Magenta is developing a suite of novel antibody-drug conjugates or ADCs for conditioning, to replace these toxic, non-targeted conditioning agents with specific and targeted agents with better safety and efficacy profiles.

The company’s targeted conditioning programs is designed to selectively eliminate stem cells and/or immune cells from a patient prior to transplant or gene therapy and to be far less toxic than the current radiation and chemotherapy-based treatments.

Curative potential
While ADCs are an established treatment for certain cancers, this is the first time that ADC technology is being developed for stem cell transplantation.

These programs have the potential to spare patients from the collateral damage to all organs that results from systemic high dose/high-intensity chemotherapy conditioning and expand the number of patients eligible for the curative power of blood and immune reset through stem cell transplant.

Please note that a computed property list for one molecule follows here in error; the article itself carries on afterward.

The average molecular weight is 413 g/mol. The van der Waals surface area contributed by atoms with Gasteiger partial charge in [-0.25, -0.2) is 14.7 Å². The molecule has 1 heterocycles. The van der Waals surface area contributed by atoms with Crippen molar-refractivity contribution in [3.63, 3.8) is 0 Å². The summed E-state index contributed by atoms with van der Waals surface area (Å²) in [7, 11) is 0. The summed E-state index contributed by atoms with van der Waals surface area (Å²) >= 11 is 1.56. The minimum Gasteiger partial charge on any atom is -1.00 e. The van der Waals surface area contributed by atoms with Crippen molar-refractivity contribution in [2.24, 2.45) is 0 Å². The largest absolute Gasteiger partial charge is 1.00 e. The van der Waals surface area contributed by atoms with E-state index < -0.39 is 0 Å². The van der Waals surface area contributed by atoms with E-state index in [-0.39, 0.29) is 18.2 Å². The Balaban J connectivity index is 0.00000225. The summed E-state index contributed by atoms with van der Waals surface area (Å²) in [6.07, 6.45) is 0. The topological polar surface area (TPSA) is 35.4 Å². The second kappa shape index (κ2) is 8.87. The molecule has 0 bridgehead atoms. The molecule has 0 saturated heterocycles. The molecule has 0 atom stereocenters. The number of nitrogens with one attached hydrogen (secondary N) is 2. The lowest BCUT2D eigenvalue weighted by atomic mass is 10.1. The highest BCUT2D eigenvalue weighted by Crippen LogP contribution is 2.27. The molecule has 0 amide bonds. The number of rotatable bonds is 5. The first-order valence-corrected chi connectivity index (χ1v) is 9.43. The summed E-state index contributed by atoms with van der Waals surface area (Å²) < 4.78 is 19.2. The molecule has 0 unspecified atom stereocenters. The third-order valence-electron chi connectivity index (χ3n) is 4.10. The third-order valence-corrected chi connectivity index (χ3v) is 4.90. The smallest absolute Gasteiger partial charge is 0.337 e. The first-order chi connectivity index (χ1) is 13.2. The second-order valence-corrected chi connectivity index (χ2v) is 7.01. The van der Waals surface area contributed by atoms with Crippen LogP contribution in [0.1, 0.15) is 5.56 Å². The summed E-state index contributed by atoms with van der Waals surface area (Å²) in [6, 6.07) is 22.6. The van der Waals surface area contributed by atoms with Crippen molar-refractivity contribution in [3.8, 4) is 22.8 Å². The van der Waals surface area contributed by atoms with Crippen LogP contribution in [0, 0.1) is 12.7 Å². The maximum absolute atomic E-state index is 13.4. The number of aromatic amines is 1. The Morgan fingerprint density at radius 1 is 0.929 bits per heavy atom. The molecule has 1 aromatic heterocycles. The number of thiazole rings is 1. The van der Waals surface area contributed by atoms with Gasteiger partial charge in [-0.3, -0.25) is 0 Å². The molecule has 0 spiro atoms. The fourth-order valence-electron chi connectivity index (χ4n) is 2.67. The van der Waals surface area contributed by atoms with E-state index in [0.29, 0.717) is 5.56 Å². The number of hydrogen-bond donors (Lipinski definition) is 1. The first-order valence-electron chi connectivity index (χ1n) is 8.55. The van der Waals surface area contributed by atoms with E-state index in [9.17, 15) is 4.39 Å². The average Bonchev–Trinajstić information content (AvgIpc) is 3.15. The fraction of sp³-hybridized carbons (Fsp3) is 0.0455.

Magenta’s MGTA-117 is designed to selectively deplete stem cells from patients prior to transplant or HSC-based gene therapy to reduce the need for high-dose or high-intensity chemotherapeutic agents or, in the case of gene therapy applications, to potentially eliminate the need for chemotherapeutic agents altogether.

MGTA-117 is an anti-human CD117(c-kit)-targeted antibody conjugated to amanitin, an RNA polymerase II inhibitor, and engineered for a short half-life (t1/2) to enable rapid ADC clearance prior to HSCT.

Conjugated to amanitin, MGTA-117 robustly depletes both CD117+ HSPCs and leukemic blasts.  In preclinical studies, MGTA-117 has a t1/2 of 91 hours in humanized NSG (hNSG) mice compared to the parental wild type (WT) Ab with a t1/2 of 217 hours in human FCRN mice. Via optimization of the linker-toxin moiety, the maximum tolerated dose (MTD) in C57BL/6 mice was improved 17-fold compared to previous generations of the ADC.

The investigational agent’s target, CD117, is highly expressed on hematopoietic stem and progenitor cells (HSPC) and in ~80% of patient cells with AML and MDS, making it an ideal target for conditioning across broad sets of diseases, including certain blood cancers, hemoglobinopathies (sickle cell disease and beta-thalassemia), and inherited metabolic disorders.[3]